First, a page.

Executive Summary: British Medical Association report on the science behind e-cigarettes

Last fall, the British Medical Association (BMA) released a report titled, E-cigarettes: Balancing risks and opportunities, which looked at the scientific research on the health effects of electronic cigarettes and made numerous policy recommendations. The report focused on three main areas: “reducing tobacco-related harm; ensuring children and young people do not use e-cigarettes; and protecting bystanders.”


Overall, the BMA acknowledges that there are “clear potential benefits” to using e-cigarettes to reduce “the substantial harms associated with smoking” and that e-cigarettes “have the potential to make an important contribution towards the BMA’s ambition to achieve a tobacco-free society, leading to substantially reduced mortality from tobacco-related disease.”

According to the BMA, there is a “growing consensus that using an e-cigarette is significantly less harmful than smoking tobacco” and the “short-term risks associated with e-cigarette use appear minimal.” The BMA notes that although long-term exposure to nicotine vapour is not risk-free, “several reviews have concluded that it is substantially lower than inhaling tobacco smoke,” as it is is the tar and other carcinogens in tobacco smoke, not the nicotine, that results in most of the harms caused by smoking. The BMA cites numerous other British public health organizations that concur with this assessment, including:

  • Public Health England, which concluded in a 2015 report that vaping is 95% less harmful than smoking;
  • NHS Health Scotland, which released a statement in 2017 that was supported by a number of health organizations, saying that e-cigarettes are “definitely less harmful than smoking tobacco”; and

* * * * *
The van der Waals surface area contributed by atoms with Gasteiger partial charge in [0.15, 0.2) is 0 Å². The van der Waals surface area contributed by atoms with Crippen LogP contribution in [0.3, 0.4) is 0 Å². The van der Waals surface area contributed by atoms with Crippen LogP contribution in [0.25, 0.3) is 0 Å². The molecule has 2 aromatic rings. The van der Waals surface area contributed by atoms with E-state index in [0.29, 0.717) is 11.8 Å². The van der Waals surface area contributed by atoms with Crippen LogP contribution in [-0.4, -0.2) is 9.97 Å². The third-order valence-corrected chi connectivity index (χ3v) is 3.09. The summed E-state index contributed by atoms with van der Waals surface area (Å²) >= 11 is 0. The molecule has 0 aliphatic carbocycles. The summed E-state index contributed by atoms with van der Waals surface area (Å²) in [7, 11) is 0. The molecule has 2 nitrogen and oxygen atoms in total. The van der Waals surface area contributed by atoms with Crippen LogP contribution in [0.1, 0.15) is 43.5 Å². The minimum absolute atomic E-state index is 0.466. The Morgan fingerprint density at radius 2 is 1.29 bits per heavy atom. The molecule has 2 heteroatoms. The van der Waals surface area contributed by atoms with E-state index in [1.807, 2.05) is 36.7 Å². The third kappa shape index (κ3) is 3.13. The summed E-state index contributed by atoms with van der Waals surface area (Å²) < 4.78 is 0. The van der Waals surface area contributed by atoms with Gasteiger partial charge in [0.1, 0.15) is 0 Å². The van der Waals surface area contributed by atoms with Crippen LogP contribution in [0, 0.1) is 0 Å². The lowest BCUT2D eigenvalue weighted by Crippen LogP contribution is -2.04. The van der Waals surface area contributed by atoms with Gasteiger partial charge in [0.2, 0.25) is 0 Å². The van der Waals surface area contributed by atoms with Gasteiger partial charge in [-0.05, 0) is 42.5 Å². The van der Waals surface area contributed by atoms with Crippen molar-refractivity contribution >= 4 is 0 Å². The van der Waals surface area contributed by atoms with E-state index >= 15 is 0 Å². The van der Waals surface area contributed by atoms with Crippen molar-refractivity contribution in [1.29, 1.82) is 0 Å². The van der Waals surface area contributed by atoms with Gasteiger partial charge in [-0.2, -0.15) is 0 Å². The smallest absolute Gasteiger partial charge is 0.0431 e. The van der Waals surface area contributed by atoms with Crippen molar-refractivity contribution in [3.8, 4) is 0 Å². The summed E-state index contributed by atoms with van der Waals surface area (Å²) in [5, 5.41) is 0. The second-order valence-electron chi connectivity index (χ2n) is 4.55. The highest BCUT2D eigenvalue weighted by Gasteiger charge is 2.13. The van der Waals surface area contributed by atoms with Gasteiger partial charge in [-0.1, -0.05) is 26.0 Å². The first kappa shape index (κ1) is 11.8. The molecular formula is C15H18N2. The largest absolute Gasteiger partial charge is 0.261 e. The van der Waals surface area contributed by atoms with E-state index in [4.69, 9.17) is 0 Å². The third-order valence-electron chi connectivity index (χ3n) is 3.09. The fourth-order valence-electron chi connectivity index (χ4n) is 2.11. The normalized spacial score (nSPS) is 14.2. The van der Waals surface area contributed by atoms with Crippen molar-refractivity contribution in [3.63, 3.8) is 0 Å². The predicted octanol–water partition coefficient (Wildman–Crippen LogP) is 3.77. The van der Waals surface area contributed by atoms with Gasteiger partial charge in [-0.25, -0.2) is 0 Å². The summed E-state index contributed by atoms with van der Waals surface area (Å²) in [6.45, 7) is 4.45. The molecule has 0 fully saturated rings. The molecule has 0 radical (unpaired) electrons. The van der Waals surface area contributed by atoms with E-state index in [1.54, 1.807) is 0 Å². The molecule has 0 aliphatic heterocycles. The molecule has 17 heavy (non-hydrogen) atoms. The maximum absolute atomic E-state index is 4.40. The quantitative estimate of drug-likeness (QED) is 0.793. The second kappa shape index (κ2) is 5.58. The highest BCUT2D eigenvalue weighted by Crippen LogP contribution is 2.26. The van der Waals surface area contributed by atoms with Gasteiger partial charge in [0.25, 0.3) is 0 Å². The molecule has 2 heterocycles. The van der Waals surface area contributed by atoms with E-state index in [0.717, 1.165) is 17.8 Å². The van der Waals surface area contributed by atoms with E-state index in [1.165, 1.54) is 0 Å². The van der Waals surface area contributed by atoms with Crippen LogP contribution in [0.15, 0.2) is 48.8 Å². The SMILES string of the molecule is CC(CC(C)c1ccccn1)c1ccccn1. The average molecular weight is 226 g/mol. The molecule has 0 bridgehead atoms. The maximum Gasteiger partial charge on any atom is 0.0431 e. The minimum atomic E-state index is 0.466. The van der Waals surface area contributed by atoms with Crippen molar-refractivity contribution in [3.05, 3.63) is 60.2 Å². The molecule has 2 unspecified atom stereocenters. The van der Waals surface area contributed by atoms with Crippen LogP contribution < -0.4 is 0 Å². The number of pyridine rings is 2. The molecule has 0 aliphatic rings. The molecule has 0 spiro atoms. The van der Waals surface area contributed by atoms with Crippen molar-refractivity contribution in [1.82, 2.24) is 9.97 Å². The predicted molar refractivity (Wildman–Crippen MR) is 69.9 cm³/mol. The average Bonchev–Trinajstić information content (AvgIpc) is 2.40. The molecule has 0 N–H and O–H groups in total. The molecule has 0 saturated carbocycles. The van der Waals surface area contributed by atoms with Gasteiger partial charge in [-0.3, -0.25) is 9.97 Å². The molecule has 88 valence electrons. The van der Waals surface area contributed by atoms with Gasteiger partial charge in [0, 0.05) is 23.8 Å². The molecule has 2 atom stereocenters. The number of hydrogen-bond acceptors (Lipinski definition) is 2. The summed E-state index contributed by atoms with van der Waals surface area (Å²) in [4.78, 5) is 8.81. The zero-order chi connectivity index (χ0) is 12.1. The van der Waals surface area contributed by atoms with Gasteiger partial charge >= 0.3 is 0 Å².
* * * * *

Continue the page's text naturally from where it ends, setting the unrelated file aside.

• the Royal College of Physicians, which released a report in 2016 that found that “the hazard to health arising from long-term vapour inhalation is unlikely to exceed 5% of the harm from smoking tobacco.”

Effectiveness for smoking-cessation

The BMA found that a “significant number” of smokers are using e-cigarettes to quit smoking. In the U.K., a recent survey indicated that 34% of people trying to quit smoking are using e-cigarettes and numerous studies in the U.S. and the U.K. have found that the increased prevalence of e-cigarettes is associated with more people successfully kicking the habit. The BMA concluded that:

  • e-cigarettes are “the most popular device used in attempts to stop smoking”; and
  • most “studies demonstrate a positive relationship between e-cigarette use and smoking cessation.

Ensuring young people don’t use e-cigarettes

Questions about whether e-cigarettes are a gateway to youth smoking is of significant concern to policymakers around the world. However, the BMA found little evidence to support this hypothesis. It concluded that although “experimentation with e-cigarettes is increasing in the UK, few children are becoming regular users of e-cigarettes” and that “almost all” of those who do use e-cigarettes are former smokers. It also found that, “Current data on e-cigarette use and smoking does not support concerns that e-cigarettes will promote tobacco use among children and young people. Youth cigarette smoking has declined over the period of time that e-cigarettes have become increasingly available.”

Protecting bystanders

Many public health advocates have also expressed concerns about the risks of second-hand vapour, but the BMA found that those worries “have not been supported by the evidence,” which indicates that “the level of exposure to the constituents of e-cigarette vapour for bystanders is extremely low, and does not pose specific health risks.” In terms of fears that e-cigarettes will undermine existing tobacco-control efforts, the BMA said that the data “does not support concerns that e-cigarettes are re-normalising cigarette smoking.”

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